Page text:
Wednesday, January 22, 2014

Ukraine: Let’s coin a new term for an old tactic, ‘Bolshelinskyism’

Renee Nal wrote earlier today about the Yanukovich government trying to intimidate opposition protesters in Kiev by sending a threatening message to their cell phones.  As she notes, selecting their phones to receive the message required the government tracking their phone activity.
Creepy, indeed, as Renee says.  But in a sense, it’s just a modern, technical method of fomenting the kind of violent, “dirty tricks” political conflict in which Bolsheviks specialized a century ago, and which disciples of Saul Alinsky sought to perfect in the 1960s.  What this set of tactics is about is creating chaos, fear, conflict between groups: whatever it takes to make middle class and sensible people hide indoors, demand order, and lose their heart for organized, responsible political opposition.
We can call it ‘Bolshelinskyism’ – especially when we see the other reports coming out of Ukraine about the handling of the protests.

In this case, the protesters aren’t the Bolshelinskyists.  The Bolshelinskyists are from the government, and they’re there to shut down the protests by whatever means necessary.  Those means include bringing in rent-a-thugs to intimidate the peaceful protesters.  They also include kidnapping opposition leaders, making them “disappear” for periods of time, roughing them up, and presumably seeking by those methods to frighten their families and associates.
You have to read a long way into the most recent New York Times account to get to this part.  But here’s a summary of what the opposition protesters are seeing from the rent-a-thugs (emphasis added):
[O]ther groups have also appeared in Kiev, adding to the sense of chaos. Young men carrying sticks wandered side streets near the central square threatening to beat protesters who walked alone. One group shattered a shop window.
The opposition leaders have said they believe that these people are soccer hooligans and unemployed men bused into Kiev by the government to provide a proxy force to intimidate protesters and darken the image of the movement by highlighting the violence.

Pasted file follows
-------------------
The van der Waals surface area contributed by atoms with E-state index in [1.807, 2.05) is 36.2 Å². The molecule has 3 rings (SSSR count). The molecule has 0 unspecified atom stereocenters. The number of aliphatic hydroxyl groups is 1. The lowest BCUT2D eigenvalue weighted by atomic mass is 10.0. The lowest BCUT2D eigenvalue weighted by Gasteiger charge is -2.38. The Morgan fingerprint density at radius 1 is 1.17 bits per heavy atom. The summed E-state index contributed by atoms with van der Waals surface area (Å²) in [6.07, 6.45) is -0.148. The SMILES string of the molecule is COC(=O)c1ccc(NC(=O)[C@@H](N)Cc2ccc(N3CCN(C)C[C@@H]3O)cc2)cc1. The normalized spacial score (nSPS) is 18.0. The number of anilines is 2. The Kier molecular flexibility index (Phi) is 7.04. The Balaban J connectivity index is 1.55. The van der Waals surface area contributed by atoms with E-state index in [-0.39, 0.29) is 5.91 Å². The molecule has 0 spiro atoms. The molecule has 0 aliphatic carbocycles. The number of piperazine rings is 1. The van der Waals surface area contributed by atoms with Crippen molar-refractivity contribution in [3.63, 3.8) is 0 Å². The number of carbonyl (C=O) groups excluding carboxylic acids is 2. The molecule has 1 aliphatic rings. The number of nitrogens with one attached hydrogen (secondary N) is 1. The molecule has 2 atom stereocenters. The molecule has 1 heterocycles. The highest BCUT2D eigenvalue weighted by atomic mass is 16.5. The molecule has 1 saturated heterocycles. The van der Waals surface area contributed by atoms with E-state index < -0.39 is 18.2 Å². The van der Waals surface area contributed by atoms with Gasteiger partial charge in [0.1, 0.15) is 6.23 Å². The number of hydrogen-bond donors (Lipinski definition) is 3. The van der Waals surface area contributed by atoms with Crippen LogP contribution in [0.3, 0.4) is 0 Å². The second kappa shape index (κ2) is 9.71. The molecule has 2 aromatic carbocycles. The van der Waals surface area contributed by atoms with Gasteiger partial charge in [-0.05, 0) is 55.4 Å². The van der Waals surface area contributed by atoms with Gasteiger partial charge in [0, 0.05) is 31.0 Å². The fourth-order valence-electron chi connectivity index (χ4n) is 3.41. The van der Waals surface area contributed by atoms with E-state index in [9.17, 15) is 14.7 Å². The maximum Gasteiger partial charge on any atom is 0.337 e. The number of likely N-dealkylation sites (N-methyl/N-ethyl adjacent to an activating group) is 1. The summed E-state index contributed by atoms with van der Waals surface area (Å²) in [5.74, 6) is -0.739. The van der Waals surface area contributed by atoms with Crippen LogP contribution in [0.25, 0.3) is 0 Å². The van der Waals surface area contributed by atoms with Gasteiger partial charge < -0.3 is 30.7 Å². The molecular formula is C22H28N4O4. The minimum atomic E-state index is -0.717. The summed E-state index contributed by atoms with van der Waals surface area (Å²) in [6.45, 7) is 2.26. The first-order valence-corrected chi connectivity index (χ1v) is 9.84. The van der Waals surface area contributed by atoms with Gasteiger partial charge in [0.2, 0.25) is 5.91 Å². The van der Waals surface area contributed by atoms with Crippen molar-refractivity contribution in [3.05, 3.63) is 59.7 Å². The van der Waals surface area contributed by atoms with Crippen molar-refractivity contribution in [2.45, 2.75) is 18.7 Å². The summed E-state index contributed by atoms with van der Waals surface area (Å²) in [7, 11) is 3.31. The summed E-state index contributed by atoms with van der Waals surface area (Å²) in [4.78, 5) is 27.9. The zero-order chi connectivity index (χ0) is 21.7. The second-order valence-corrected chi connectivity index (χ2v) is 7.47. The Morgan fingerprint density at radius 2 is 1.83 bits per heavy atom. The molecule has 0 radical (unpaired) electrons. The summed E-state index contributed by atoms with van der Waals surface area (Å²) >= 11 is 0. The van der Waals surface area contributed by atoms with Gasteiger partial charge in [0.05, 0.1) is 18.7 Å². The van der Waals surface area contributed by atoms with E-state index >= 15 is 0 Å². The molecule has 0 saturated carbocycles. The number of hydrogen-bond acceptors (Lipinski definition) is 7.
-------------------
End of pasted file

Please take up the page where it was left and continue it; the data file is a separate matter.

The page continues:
“Disorders should not be allowed to happen,” Vitali Klitschko, a former boxing champion and the leader of the political party Ukrainian Democratic Alliance for Reform, wrote on Twitter. “This is a plan of authorities to introduce a state of emergency.”
Early Tuesday, opposition activists detained about a dozen of these rival young men and marched them to one of several buildings occupied by protesters, where several admitted in videotaped conversations that they had been promised 200 hryvnia, or about $25, to cause trouble. But they were not able to explain clearly who had hired them.
(Many readers’ thoughts will stray, quite naturally, to the barely less uncivilized practices of ACORN and its affiliates – conscious Alinskyites all – in paid “protest” activities in the United States.  See here, here, here, here, here, and here, in case you need reminders.  Most of you don’t.)
Meanwhile, opposition activists Igor Litsenko and Yuri Verbytsky were abducted from a hospital where they were being treated for injuries inflicted by government security forces.  (This appears to have happened on Monday.)  They were taken into a forested area and put in separate cells in a garage-like building for 10 hours.  There seem to have been political arguments with the abductors; Litsenko thinks at least some were ideologues, and not just rent-a-thugs.
At the end of his confinement, he was forced to kneel down against a tree, and thought he was about to be executed.  He was apparently facing the tree with his back to his captors, and eventually realized that they had left him by himself.  He walked, “almost fainting sometimes,” back through the woods, ... [See rest at links]
J.E. Dyer
CDR, USN (Ret.)
Hemet, CA

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